Strange Days (1995) – Kathryn Bigelow

My time with the films of James Cameron for the Sci-Fi Chronicles book comes to an end with this film that he penned the script for, and gave to the incredibly talented Kathryn Bigelow to direct.

Ralph Fiennes stars as Lenny Nero, a former cop turned street hustler, with a charming side that can sell anything, on the futuristic streets of Los Angeles, 1999! The big day of 1 January in the year 2000 is days away, and he, along with Mace (Angela Bassett – who gets to be a bad ass) find themselves caught up in conspiracy.

Lenny deals in sensory and visual memories, recorded on a rig… shades of Google Glass and YouTube with sense-surround. But he may be his own best customer, rewatching his past over and over.

When he comes into possession of a recording of torture, rape and murder of a friend of his, Lenny is determined to hunt down the responsible party. No matter where it leads. As the two learn about what is going on around them, they also learn about one another, and when the truth comes out, there are given a moment to change everything, but they’re caught in something so dangerous that neither of them may get out alive.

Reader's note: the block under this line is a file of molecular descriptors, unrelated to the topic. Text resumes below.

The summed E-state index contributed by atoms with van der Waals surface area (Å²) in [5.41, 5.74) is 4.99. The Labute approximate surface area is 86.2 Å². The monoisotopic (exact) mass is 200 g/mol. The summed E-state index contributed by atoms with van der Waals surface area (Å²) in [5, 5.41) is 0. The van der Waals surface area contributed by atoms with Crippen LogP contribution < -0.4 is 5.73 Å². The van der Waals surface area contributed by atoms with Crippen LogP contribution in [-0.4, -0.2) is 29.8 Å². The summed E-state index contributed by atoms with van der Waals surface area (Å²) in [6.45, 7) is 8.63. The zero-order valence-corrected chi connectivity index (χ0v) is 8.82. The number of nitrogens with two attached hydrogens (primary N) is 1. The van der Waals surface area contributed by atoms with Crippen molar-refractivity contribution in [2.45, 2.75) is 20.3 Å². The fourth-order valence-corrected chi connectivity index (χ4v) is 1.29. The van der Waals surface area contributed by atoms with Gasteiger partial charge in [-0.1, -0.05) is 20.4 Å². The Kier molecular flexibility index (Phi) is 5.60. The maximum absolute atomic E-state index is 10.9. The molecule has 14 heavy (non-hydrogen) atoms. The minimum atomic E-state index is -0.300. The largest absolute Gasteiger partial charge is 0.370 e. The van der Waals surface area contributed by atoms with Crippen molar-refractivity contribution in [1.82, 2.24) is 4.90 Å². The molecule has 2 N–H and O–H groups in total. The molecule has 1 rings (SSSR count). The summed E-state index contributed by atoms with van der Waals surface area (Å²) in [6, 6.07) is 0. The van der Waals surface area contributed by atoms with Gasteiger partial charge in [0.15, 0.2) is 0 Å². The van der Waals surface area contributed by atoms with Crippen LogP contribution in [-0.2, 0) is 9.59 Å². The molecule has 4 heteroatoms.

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There is violence, riots, all manner of trouble, racism, and despite choices in design and stylistic choices, it could be a reflection of our modern society.

Fiennes and Bassett are backed by a solid cast including, Vincent D’Onofrio, Juliette Lewis, William Fichtner, Michael Wincott and Tom Sizemore.  Bigelow, in her usual style, has crafted a tense, well-paced thriller that keeps you on edge, and emotionally involved thanks to her sure direction, strong performances from her leads, and a solid story.

Bigelow has long been a favourite director of mine, she makes strong films, and this one is that. It features a strong visual style, a great concept that plays on the twist of the murder mystery as well as playing with some fun technology.

Bigelow’s films, always seem to have an edge to them, and this one is no different, not pulling any punches in its violence or in its emotional shots, and it’s awesome to see Bassett being the action hero in the film.

Sure, setting the climax against the rolling over of the clock on 31 December 1999 makes the film a little dated, but a lot of it feels like a very realistic take on the world we live in, but for the machine and the ability to record memories. In fact, outside of that, the political settings and civil unrest portrayed seem eerily close to the mark.

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